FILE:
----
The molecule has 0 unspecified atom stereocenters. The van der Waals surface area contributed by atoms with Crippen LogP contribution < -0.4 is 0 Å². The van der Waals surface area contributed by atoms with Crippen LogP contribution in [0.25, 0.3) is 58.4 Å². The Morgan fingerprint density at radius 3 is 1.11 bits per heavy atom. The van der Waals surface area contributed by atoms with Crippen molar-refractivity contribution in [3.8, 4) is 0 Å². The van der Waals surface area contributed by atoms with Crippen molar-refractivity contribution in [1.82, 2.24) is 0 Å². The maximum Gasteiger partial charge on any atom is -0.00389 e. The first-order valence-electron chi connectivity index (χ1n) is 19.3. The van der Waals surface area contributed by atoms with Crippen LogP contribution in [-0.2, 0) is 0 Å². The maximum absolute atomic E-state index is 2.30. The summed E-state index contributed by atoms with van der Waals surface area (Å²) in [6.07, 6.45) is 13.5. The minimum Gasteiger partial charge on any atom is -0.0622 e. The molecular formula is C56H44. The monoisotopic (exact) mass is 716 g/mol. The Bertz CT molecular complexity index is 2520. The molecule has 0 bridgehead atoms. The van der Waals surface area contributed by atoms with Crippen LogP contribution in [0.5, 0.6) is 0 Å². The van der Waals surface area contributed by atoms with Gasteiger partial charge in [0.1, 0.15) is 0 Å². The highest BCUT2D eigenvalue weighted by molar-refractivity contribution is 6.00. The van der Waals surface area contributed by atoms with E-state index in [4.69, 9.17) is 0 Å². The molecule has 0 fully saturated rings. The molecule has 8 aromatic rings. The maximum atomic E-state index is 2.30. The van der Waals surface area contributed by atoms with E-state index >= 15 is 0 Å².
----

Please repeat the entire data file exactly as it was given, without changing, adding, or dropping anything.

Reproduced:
The molecule has 0 unspecified atom stereocenters. The van der Waals surface area contributed by atoms with Crippen LogP contribution < -0.4 is 0 Å². The van der Waals surface area contributed by atoms with Crippen LogP contribution in [0.25, 0.3) is 58.4 Å². The Morgan fingerprint density at radius 3 is 1.11 bits per heavy atom. The van der Waals surface area contributed by atoms with Crippen molar-refractivity contribution in [3.8, 4) is 0 Å². The van der Waals surface area contributed by atoms with Crippen molar-refractivity contribution in [1.82, 2.24) is 0 Å². The maximum Gasteiger partial charge on any atom is -0.00389 e. The first-order valence-electron chi connectivity index (χ1n) is 19.3. The van der Waals surface area contributed by atoms with Crippen LogP contribution in [-0.2, 0) is 0 Å². The maximum absolute atomic E-state index is 2.30. The summed E-state index contributed by atoms with van der Waals surface area (Å²) in [6.07, 6.45) is 13.5. The minimum Gasteiger partial charge on any atom is -0.0622 e. The molecular formula is C56H44. The monoisotopic (exact) mass is 716 g/mol. The Bertz CT molecular complexity index is 2520. The molecule has 0 bridgehead atoms. The van der Waals surface area contributed by atoms with Crippen LogP contribution in [0.5, 0.6) is 0 Å². The van der Waals surface area contributed by atoms with Gasteiger partial charge in [0.1, 0.15) is 0 Å². The highest BCUT2D eigenvalue weighted by molar-refractivity contribution is 6.00. The van der Waals surface area contributed by atoms with E-state index in [4.69, 9.17) is 0 Å². The molecule has 0 fully saturated rings. The molecule has 8 aromatic rings. The maximum atomic E-state index is 2.30. The van der Waals surface area contributed by atoms with E-state index >= 15 is 0 Å².